Sunday, January 17, 2016


In the spring of 1846, persecution-weary members of the Church of Jesus Christ of Latter-day Saints were once again driven out of their homes, this time in Nauvoo, Illinois. It had been two years since the murder of their prophet and leader Joseph Smith and his brother Hyrum. The Saints were determined to "find the place which God for [them] prepared, Far away, in the West, Where none shall come to hurt or make afraid; There the Saints will be blessed." (From the LDS hymn "Come, Come Ye Saints.") The beginning of winter found most of them encamped on the Missouri River, either in a town on the east bank that the Mormons called Kanesville until 1852 (after which time it was called Council Bluffs), or in Indian territory on the west bank.

The east-side town was named for this American attorney, military officer, and abolitionist, Thomas L. Kane, who had met Jesse C. Little, a member of the LDS Church, in May 1846. Brigham Young had sent Little to Washington, D.C., to seek governmental help for the Mormon exodus, and Little had stopped at an LDS conference in Philadelphia. Kane, who was a new lawyer serving as a clerk in his father's court, had read about the exiled Mormons in the newspaper. His curiosity prompted him to attend the conference, where he was moved by the terrible plight of the Mormon refugees. Kane offered Little some legal advice and arranged a meeting for him with President Polk. Later, Kane encouraged President Polk to call up a Mormon militia to fight in the Mexican-American War, providing some much needed income to the poor travelers. This group became known as the Mormon Battalion. Kane also got President Polk to designate some Indian land along the western side of Missouri River for the Saints' use for two years.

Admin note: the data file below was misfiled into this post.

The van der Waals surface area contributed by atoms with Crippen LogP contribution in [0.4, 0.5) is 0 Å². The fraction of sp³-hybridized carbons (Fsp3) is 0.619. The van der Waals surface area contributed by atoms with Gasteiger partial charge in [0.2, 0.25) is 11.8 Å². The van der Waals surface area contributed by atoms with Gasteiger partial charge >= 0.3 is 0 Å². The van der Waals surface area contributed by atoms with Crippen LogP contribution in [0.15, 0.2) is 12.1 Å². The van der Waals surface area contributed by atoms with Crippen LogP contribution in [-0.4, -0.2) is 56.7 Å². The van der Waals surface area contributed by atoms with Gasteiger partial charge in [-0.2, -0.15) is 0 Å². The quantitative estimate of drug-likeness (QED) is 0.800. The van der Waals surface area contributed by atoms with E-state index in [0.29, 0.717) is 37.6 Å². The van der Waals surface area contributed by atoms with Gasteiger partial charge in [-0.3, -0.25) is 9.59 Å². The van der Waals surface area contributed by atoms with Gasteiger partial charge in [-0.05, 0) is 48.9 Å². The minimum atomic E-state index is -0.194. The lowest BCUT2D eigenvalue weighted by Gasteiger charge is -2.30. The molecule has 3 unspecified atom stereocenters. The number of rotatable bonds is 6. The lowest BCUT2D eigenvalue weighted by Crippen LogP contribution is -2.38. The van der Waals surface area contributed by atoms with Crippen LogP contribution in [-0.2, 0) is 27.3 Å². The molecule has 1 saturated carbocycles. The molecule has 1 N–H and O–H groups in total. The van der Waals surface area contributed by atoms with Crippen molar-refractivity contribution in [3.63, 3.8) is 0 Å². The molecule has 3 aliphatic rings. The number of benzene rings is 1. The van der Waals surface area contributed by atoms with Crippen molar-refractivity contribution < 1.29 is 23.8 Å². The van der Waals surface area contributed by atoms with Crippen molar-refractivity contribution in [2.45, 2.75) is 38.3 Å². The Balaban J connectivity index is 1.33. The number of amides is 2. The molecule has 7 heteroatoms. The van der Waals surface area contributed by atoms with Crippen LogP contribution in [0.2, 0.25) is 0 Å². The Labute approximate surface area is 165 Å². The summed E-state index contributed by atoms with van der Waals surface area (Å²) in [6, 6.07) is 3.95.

The Mormons were so grateful for Kane's intervention in their behalf that they renamed their settlement on the eastern side of the Missouri River, which had originally been dubbed Miller's Hollow, "Kanesville." (For more about Kane's ongoing relationship with the Mormons, see this article.) By the way, Iowa was given statehood on December 28, 1846, not long after the Mormons established their settlement there, making President Polk's intervention giving them legal rights to live in "Indian territory" on the other side of the river that much more important.

The Mormons spent the winter of 1846-1847 in Kanesville and across the river in the Nebraska Territory. After the martyrdom of Joseph Smith in 1844, a struggle for the Presidency of the Church had ensued, and by 1846 Brigham Young had emerged as the new Prophet and President. He directed the Saints in Kanesville to build a "tabernacle" that could hold as many people as possible for a conference in December 1847 at which the presidency of the church would be formally reorganized. About 200 men set to work cutting down trees, hauling lumber, and building the tabernacle, completing the structure in less than three weeks.
In the LDS Church, a tabernacle is a large building that serves multiple congregations in a geographic area. They were the precursors to today's stake centers, but were generally larger and more ornate. The Church continued to build tabernacles through the 1950s, about eighty in all, the most famous of which is the Mormon Tabernacle on Temple Square in Salt Lake City. 
Photo from Wikipedia
Most of the tabernacles have been destroyed or remodeled for different uses, including one in Provo built in 1898 that was being used as a cultural arts center. When it was gutted by fire in 2010, the decision was made to rebuild it as an LDS Temple, and it will be dedicated in March 2016. For more information, see this article.
Photo from here

Back to the Kanesville Tabernacle. At the time of its construction, it is thought to have been the largest log structure in the world. Upon its completion, about 1,000 members of the Church crowded inside on December 27, 1847, to sustain Brigham Young (who had already been to the Great Salt Lake Valley that summer to establish the Mormons' new home) as the Prophet and President of the Church:

It is hard to imagine 1,000 people fitting inside the tabernacle, which doesn't appear to be even as big as my house: